My brother Wayne and I shared a large room on the second floor of our Cape Code house in Fairfield, Connecticut. The wood-paneled walls and ceiling ran the length of the room and ended at a bunk built into the wall beside a window. We slept across from the bunk in twin beds, separated by a nightstand. There I kept my battery powered transistor radio and an illuminated clock. I had a habit of listening to the radio late at night.
But this night in February 1962 was different. I had fallen asleep about 11:00 P.M. after listening to Cousin Bruce Morrow play rock and roll and to Brad Crandell’s talk show from New York. At 3:00 A.M. I awoke. I looked at the illuminated clock to see if it was time to get ready for school. From the corner of my eye I noticed that the end of the room was engulfed in light. That’s when I turned and saw a ghost.
She was a woman in white with long blonde hair and a glow around her. She smiled and floated toward me. “Who are you?” I asked sitting straight up. She continued to smile, floated back to the bunk, turned to the window, and drifted into the night. I could see the dazzling moonlight reflected off the snow on the pine trees through the window from which she departed. Though I was slightly frightened, I was not petrified and was left with more of a sense of wonder and fatigue. Fifteen minutes later, I fell asleep.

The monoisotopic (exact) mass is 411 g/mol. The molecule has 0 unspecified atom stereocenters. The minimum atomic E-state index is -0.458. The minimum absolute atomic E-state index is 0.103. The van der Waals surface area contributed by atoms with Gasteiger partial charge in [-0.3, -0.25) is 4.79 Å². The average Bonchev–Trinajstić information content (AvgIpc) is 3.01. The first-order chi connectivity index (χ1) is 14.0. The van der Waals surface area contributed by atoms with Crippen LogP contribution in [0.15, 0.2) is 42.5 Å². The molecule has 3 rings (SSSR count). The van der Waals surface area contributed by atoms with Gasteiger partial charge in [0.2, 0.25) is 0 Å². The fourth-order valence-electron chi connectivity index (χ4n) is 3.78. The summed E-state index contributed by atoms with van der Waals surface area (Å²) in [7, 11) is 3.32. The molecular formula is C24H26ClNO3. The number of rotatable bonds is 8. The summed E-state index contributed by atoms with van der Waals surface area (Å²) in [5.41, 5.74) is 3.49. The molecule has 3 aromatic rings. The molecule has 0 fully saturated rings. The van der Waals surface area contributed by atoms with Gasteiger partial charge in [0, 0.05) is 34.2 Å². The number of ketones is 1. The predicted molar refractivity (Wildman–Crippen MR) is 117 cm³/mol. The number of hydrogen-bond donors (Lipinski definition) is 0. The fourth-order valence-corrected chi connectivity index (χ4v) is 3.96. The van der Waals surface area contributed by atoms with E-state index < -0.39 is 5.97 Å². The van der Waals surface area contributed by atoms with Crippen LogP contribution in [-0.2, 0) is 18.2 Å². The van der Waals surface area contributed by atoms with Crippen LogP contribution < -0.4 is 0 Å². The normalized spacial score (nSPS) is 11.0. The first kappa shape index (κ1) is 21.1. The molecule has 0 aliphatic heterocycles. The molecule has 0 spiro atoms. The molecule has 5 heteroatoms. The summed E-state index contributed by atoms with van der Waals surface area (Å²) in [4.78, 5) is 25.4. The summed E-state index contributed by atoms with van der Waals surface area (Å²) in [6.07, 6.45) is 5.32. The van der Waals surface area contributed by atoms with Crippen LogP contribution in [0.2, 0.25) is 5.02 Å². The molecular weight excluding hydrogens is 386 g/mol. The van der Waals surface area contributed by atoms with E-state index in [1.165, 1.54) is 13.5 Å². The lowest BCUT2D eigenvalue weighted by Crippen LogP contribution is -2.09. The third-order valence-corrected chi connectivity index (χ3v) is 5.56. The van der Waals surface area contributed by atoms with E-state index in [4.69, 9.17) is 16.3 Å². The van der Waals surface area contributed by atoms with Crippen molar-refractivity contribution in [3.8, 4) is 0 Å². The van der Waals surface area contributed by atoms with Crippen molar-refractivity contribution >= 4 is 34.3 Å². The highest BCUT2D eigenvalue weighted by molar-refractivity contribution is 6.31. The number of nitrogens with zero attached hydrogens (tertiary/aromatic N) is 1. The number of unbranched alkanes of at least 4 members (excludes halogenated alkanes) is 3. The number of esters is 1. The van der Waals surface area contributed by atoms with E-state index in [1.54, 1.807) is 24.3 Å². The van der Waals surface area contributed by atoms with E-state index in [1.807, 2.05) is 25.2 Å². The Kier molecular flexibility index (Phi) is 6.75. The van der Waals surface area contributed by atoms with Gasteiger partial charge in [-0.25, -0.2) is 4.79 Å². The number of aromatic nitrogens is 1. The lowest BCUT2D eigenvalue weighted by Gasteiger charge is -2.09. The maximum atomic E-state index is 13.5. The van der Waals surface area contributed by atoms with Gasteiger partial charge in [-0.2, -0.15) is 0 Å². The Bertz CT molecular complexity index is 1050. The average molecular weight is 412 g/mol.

I chose not to tell anyone what had occurred, thinking I may have dreamed the entire episode — or perhaps because I expected disbelief from family and friends. Deep inside, though, I believed what I had seen and felt. About six months later I was sitting at the kitchen table one morning when my sister Linda came running downstairs. She was excited and between gasps of breath, blurted out that she had seen a ghost in the middle of the night. I asked Linda to sit down and tell me about it. “It was a woman in white with long blonde hair,” she exclaimed. “She had a candle and floated back and forth from the closet to the bed.”
Linda, Wayne, our other sister Laurie, and I climbed the the stairs to the girls’ room to see for ourselves. My sister excitedly showed us where the ghost had been. There, splattered on the hardwood floor was candle wax.
Excerpt from “One Chilling Midwinter Night,” Yankee Magazine, January 1993.